That’s straight out of the Hasbara rulebook, first show empathy before you launch into a spiel about how none of it is Zionism’s fault.

  4. Oklahoma farmer
    Oklahoma farmer
    August 15, 2014, 4:46 pm

    Mr Berg… Keep up the good work. My one complaint… not a complaint actually, but regret, that I haven’t the courage and stamina to stand with you in your pursuit. There are legions like me, so continue to fulfill our vicarious dreams. And forward the reports to us, the fainthearted .

  5. W.Jones
    W.Jones
    August 15, 2014, 4:52 pm

    Talve said that just as the United States is a Christian country which protects minority rights, Israel strives to be a Jewish country that protects minority rights.
    Which of the founding documents or statutes declares that America is a “Christian” country?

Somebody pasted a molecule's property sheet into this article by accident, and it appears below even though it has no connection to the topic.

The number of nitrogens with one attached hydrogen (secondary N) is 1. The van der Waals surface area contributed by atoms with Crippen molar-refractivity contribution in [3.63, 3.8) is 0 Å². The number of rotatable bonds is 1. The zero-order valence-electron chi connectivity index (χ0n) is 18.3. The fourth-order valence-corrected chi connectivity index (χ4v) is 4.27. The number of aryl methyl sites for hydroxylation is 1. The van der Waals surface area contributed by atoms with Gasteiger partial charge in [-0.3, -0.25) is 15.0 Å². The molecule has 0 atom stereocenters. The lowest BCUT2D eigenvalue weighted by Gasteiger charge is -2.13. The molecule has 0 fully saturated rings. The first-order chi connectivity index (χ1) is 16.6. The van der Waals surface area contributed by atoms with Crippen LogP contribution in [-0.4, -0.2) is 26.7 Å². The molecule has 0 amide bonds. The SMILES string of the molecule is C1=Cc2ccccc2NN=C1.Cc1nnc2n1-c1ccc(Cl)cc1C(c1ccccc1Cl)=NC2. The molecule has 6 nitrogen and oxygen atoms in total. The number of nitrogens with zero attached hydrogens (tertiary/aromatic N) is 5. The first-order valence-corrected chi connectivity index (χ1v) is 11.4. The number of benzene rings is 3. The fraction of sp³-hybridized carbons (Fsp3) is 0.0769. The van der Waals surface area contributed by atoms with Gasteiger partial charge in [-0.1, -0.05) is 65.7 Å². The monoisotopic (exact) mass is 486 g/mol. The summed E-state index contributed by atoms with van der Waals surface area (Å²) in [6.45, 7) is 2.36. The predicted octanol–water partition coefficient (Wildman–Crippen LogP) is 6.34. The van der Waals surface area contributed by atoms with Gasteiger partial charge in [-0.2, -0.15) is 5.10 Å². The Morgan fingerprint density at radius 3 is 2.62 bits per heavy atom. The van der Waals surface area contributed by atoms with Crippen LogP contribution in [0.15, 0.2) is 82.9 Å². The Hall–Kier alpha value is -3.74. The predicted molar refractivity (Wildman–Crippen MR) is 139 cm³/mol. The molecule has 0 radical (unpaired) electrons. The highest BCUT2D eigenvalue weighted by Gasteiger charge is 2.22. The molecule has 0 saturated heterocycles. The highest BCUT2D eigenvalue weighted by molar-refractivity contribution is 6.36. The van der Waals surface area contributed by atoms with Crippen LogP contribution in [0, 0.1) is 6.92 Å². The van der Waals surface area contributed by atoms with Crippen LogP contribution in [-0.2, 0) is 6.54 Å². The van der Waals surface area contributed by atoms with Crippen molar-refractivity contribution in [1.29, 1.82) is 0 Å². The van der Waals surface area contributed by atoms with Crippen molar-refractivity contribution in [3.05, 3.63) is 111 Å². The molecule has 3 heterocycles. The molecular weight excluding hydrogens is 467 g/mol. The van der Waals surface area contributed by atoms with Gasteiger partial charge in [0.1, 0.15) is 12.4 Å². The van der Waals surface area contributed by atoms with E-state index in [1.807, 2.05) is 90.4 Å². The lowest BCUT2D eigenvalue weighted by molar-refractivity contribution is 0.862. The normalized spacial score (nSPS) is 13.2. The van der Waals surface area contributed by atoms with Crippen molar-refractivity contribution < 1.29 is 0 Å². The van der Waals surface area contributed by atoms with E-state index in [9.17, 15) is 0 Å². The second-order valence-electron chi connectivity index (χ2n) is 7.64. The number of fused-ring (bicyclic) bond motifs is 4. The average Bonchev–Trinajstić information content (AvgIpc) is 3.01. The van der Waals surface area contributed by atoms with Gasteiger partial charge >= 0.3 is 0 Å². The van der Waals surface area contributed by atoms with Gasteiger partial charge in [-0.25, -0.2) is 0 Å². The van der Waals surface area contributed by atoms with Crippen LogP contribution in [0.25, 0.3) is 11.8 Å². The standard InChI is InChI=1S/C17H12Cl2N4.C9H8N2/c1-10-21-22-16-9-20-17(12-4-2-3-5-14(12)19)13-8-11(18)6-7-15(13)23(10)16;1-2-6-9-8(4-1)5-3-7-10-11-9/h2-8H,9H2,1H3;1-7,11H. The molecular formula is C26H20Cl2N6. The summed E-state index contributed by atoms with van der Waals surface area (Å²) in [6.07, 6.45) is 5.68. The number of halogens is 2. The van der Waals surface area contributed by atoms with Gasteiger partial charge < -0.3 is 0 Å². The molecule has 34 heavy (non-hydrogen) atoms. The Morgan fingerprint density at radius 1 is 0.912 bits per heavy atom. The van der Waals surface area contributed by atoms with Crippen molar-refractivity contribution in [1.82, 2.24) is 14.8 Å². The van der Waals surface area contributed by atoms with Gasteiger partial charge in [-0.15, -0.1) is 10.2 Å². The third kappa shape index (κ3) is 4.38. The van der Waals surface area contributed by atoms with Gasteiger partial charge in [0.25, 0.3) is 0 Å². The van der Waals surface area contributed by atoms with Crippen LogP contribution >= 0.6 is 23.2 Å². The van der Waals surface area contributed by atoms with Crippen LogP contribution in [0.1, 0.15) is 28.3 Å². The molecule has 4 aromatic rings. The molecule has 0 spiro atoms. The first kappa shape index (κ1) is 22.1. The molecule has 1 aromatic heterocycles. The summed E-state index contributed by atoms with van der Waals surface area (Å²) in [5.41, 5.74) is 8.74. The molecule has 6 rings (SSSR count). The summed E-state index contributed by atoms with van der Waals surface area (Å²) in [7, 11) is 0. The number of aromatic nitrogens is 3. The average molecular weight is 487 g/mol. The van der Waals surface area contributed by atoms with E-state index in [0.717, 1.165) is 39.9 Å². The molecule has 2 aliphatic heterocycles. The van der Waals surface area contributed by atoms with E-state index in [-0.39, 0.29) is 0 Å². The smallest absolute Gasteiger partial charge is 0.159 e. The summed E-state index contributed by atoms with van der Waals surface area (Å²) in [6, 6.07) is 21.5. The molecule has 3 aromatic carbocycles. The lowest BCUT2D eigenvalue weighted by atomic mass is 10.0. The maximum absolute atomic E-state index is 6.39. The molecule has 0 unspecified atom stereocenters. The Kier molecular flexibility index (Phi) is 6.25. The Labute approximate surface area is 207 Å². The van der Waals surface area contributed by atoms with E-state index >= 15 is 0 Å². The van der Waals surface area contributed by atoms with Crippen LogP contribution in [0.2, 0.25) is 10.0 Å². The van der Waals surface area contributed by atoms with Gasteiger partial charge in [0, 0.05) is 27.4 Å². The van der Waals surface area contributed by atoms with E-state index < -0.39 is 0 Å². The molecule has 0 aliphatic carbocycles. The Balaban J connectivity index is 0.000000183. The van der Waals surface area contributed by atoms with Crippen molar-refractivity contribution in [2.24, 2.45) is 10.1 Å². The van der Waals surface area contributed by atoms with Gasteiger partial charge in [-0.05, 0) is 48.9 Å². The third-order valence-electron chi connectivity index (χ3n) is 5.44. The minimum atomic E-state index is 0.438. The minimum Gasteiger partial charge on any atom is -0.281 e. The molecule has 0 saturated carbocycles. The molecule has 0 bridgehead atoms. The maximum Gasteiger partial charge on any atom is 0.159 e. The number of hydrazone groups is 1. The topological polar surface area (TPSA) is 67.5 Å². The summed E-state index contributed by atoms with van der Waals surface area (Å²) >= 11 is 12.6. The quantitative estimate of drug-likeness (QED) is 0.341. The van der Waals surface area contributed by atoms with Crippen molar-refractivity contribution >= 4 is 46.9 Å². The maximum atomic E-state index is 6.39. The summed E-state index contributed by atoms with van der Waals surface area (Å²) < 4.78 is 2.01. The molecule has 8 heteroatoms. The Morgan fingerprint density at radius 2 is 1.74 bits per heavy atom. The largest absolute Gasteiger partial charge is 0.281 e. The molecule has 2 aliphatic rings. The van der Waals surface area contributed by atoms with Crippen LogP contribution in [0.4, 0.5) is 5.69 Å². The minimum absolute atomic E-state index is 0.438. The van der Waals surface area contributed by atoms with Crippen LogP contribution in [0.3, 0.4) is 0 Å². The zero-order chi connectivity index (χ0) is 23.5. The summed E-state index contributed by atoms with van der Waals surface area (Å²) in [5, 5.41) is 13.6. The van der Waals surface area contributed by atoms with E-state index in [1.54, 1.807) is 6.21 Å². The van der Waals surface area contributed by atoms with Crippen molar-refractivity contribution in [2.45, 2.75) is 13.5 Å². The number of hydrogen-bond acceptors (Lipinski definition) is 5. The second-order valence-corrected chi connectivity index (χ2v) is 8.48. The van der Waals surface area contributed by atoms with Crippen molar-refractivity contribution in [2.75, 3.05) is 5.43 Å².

In culture and religion, American society, yes, is largely Christian. But it is not enshrined in law. That’s different.

  6. just
    just
    August 15, 2014, 4:55 pm

    From an interview with Talve:

    “Rabbi Susan Talve spent her childhood in the peaceful Hudson River Valley—on a train line that went straight to Manhattan. Her father took a lot of teasing from his Turkish friends, because he urged his four daughters to go places, meet any challenge society dared put in their way. “I grew up with the wonderful illusion that I could do anything I wanted,” Talve says, sounding both wry and grateful. She pursued rabbinical studies in Jerusalem, traveled the world, tackled social justice issues that left other clergyfolk cowering. “I still find myself thinking I can do anything,” she laughs. “Sometimes it gets me into trouble.””

    My favorite:

    “My worst job ever was waitressing in Jerusalem. Oh my God. I couldn’t believe people could treat other people that badly. I always overtip.”

    http://www.stlmag.com/Uncommon-Knowledge-Susan-Talve/

  7. elephantine
    elephantine
    August 15, 2014, 4:56 pm